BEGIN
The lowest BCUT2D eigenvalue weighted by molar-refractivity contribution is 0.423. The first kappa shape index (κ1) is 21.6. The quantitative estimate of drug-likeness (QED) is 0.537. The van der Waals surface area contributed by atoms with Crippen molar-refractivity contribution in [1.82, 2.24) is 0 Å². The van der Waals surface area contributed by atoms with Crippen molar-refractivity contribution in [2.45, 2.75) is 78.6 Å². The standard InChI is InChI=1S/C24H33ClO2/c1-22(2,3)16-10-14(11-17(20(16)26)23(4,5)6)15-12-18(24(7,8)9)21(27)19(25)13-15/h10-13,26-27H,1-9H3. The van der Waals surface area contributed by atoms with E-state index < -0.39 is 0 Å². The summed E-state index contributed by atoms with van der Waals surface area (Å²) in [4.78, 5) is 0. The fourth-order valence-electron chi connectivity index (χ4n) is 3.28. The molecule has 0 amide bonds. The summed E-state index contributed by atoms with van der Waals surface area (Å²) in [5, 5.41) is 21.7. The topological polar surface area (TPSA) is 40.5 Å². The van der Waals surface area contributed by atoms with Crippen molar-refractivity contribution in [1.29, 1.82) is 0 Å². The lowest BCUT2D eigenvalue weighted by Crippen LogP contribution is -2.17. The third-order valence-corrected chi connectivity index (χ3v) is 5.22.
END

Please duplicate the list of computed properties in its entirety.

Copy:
The lowest BCUT2D eigenvalue weighted by molar-refractivity contribution is 0.423. The first kappa shape index (κ1) is 21.6. The quantitative estimate of drug-likeness (QED) is 0.537. The van der Waals surface area contributed by atoms with Crippen molar-refractivity contribution in [1.82, 2.24) is 0 Å². The van der Waals surface area contributed by atoms with Crippen molar-refractivity contribution in [2.45, 2.75) is 78.6 Å². The standard InChI is InChI=1S/C24H33ClO2/c1-22(2,3)16-10-14(11-17(20(16)26)23(4,5)6)15-12-18(24(7,8)9)21(27)19(25)13-15/h10-13,26-27H,1-9H3. The van der Waals surface area contributed by atoms with E-state index < -0.39 is 0 Å². The summed E-state index contributed by atoms with van der Waals surface area (Å²) in [4.78, 5) is 0. The fourth-order valence-electron chi connectivity index (χ4n) is 3.28. The molecule has 0 amide bonds. The summed E-state index contributed by atoms with van der Waals surface area (Å²) in [5, 5.41) is 21.7. The topological polar surface area (TPSA) is 40.5 Å². The van der Waals surface area contributed by atoms with Crippen molar-refractivity contribution in [1.29, 1.82) is 0 Å². The lowest BCUT2D eigenvalue weighted by Crippen LogP contribution is -2.17. The third-order valence-corrected chi connectivity index (χ3v) is 5.22.